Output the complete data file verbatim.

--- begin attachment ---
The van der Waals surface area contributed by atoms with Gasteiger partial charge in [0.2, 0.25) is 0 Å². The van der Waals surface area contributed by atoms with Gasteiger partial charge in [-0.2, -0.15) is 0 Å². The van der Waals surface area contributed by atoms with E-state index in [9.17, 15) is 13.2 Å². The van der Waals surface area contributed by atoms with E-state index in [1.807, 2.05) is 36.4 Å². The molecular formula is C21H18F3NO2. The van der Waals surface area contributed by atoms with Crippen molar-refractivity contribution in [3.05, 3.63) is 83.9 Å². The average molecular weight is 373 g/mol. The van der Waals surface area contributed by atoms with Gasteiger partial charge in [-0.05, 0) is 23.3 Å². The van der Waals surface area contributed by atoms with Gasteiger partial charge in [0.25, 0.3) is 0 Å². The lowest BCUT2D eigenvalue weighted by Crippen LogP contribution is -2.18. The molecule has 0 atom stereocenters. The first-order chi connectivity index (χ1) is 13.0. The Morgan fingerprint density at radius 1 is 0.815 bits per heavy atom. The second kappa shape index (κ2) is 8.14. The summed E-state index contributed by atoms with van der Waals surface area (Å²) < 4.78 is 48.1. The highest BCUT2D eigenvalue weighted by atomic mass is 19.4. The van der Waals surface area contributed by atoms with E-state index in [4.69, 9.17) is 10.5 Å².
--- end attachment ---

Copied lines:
The van der Waals surface area contributed by atoms with Gasteiger partial charge in [0.2, 0.25) is 0 Å². The van der Waals surface area contributed by atoms with Gasteiger partial charge in [-0.2, -0.15) is 0 Å². The van der Waals surface area contributed by atoms with E-state index in [9.17, 15) is 13.2 Å². The van der Waals surface area contributed by atoms with E-state index in [1.807, 2.05) is 36.4 Å². The molecular formula is C21H18F3NO2. The van der Waals surface area contributed by atoms with Crippen molar-refractivity contribution in [3.05, 3.63) is 83.9 Å². The average molecular weight is 373 g/mol. The van der Waals surface area contributed by atoms with Gasteiger partial charge in [-0.05, 0) is 23.3 Å². The van der Waals surface area contributed by atoms with Gasteiger partial charge in [0.25, 0.3) is 0 Å². The lowest BCUT2D eigenvalue weighted by Crippen LogP contribution is -2.18. The molecule has 0 atom stereocenters. The first-order chi connectivity index (χ1) is 13.0. The Morgan fingerprint density at radius 1 is 0.815 bits per heavy atom. The second kappa shape index (κ2) is 8.14. The summed E-state index contributed by atoms with van der Waals surface area (Å²) < 4.78 is 48.1. The highest BCUT2D eigenvalue weighted by atomic mass is 19.4. The van der Waals surface area contributed by atoms with E-state index in [4.69, 9.17) is 10.5 Å².